Seeing the fire extinguish on the roof of Notre-Dame Church, many people only can stare sorrowfully. Is Quasimodo OK? Are the gargoyles gone? Part of the hundreds-year-old heritage of France and humanity now turns to ash flying in the east wind in the sunset. As I grew up, the dream of traveling to France was no longer far away, but the Notre-Dame Church was immersed in the sea of fire.

The French, who saw the Arc de Triomphe defaced just months ago, now painfully witnessed a fire burn part of Notre-Dame — burning Quasimodo's shelter, engulfing the pride and identity of France. Notre-Dame is not just a church, a famous tourist attraction that attracts millions of tourists to France, which is a symbol of humanity, but also a historical witness who witnessed the change of the world when France was once the center of European political culture.


"It's our history, our literature, our imagination, the place where we experienced all our greatest moments" — President Emmanuel Macron gave his speech.

It is hard to get the pain of the French people because only they can fully understand this significant loss.

When the fire engulfed the Grenfell tower in London, killing 72 people, Britain was angry about the government's lack of disaster control. When a bridge collapsed in Genoa, Italy, people were mad at the authorities' indifference. The moment the fire sank the Brazilian national museum, it turned many legacies throughout southern America, the anthropological documents of civilizations into ash.

The fire in the church of Notre-Dame, fortunately, no one was killed, but the pain of watching the light submerge the building for nearly 1,000 years was also distressing: the burning of the beauty of history and the French spirit. With about 13 million visitors each year, Notre-Dame is a significant architectural structure of an ancient city built from stone and faith, as opposed to an Eiffel tower symbolizing the modern, changes and the joy of life. Notre-Dame as a museum with many price objects, the sacred place of Catholics that quietly witnessed France change over hundreds of years.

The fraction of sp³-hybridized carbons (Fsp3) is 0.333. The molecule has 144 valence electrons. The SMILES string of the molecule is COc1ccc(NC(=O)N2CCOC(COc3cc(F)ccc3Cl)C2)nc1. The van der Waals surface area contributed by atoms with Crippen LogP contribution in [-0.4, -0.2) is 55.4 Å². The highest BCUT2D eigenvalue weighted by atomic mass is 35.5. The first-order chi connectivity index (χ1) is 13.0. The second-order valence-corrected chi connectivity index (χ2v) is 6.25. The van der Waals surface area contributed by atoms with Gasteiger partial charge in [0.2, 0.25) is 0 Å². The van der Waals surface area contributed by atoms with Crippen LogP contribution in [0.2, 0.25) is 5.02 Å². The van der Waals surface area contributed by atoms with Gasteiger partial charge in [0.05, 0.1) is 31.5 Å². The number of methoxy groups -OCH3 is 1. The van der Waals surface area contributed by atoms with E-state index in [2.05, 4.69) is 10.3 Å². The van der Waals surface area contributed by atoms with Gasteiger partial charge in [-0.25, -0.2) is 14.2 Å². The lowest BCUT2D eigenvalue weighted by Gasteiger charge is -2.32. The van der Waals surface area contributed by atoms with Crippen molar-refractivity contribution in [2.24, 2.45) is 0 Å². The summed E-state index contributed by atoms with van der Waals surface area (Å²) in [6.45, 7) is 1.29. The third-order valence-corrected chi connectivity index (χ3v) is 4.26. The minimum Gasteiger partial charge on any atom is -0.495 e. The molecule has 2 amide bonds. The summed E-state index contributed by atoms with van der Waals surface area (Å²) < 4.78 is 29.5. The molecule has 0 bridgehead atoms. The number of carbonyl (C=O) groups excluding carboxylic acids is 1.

The popularity of "The Hunchback of Notre-Dame" by Victor Hugo in 1831 helped Notre-Dame become a symbol of the French spirit, helping it to be restored in the 19th century by the famous architect Eugène Viollet-le-Duc. He reconstructed a magnificent structure, a monumental remodeling. When the fire badly damaged the roof, its historic hallways also flew away. I recall the title in Victor Hugo's "The Hunchback of Notre-Dame" — he talked about inspiration that helped him complete this work. In a small corner of one of the two towers, he found an ancient Greek word carved on the wall.

"Faith" — that is the word Victor Hugo found.

So the world believes in France. One day, the fire of 2019 will sink into the history of Notre-Dame. It will take many years to repair fully, but surely Notre-Dame will rhyme itself to overcome it all.

"I share your pain, but I also share your hope. We now have to act, and we will act, and we will succeed" — President Emmanuel Macron.